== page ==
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Abstract—In this paper, we study problems related to supporting unicast and multicast connections with quality of service (QoS) requirements. We investigate the problem of optimal routing and resource allocation in the context of performance dependent costs. In this context, each network element can offer several QoS guarantees, each associated with a different cost. This is a natural extension to the commonly used bicriteria model, where each link is associated with a single delay and a single cost. This framework is simple yet strong enough to model many practical interesting networking problems. An important problems in this framework is finding a good path for a connection that minimizes the cost while retaining the endtoend delay requirement. Once such a path (or a tree, in the multicast case) is found, one needs to partition the endtoend QoS requirements among the links of the path (tree). We consider the case of general integer cost functions (where delays and cost are integers). As the related problem is NP complete, we concentrate on finding efficientapproximation solutions. We improve on recent previous results by Ergün et al. Lorenz and Orda, and Raz and Shavitt, both in terms of generality as well as in terms of complexity of the solution. In particular, we present novel approximation techniques that yield the best known complexity for the unicast QoS routing problem, and the first approximation algorithm for the QoS partition problem on trees, both for the centralized and distributed cases. Index Terms—Approximation, multicast, QoSdependent costs, QoS, resource allocation, routing.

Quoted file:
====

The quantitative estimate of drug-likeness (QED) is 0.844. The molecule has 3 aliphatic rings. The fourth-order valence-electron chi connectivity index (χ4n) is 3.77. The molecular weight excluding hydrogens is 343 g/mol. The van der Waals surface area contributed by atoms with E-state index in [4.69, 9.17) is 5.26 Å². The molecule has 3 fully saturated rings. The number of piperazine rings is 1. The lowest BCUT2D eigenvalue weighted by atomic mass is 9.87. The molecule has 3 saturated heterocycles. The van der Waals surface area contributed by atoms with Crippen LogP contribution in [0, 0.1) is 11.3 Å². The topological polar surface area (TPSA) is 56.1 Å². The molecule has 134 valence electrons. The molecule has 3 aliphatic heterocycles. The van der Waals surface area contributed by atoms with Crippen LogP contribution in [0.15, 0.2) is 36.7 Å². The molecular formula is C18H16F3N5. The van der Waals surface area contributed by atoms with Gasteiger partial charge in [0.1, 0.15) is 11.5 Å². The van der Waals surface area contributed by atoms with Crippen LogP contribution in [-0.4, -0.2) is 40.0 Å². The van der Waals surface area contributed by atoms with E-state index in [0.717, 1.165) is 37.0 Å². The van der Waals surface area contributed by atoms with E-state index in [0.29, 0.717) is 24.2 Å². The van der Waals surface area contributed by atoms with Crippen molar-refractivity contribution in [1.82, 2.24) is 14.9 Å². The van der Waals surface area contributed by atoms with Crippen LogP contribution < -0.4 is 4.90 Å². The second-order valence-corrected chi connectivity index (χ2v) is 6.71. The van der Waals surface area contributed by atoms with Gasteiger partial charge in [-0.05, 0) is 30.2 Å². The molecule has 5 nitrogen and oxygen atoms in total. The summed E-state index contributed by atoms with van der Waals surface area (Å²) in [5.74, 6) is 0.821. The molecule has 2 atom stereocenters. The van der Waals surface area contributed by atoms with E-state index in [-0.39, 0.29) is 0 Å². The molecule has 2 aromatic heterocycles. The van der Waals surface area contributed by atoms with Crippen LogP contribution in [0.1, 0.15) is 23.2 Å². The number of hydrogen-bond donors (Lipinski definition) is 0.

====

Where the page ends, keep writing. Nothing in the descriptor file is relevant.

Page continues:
QoS Routing with PerformanceDependent Costs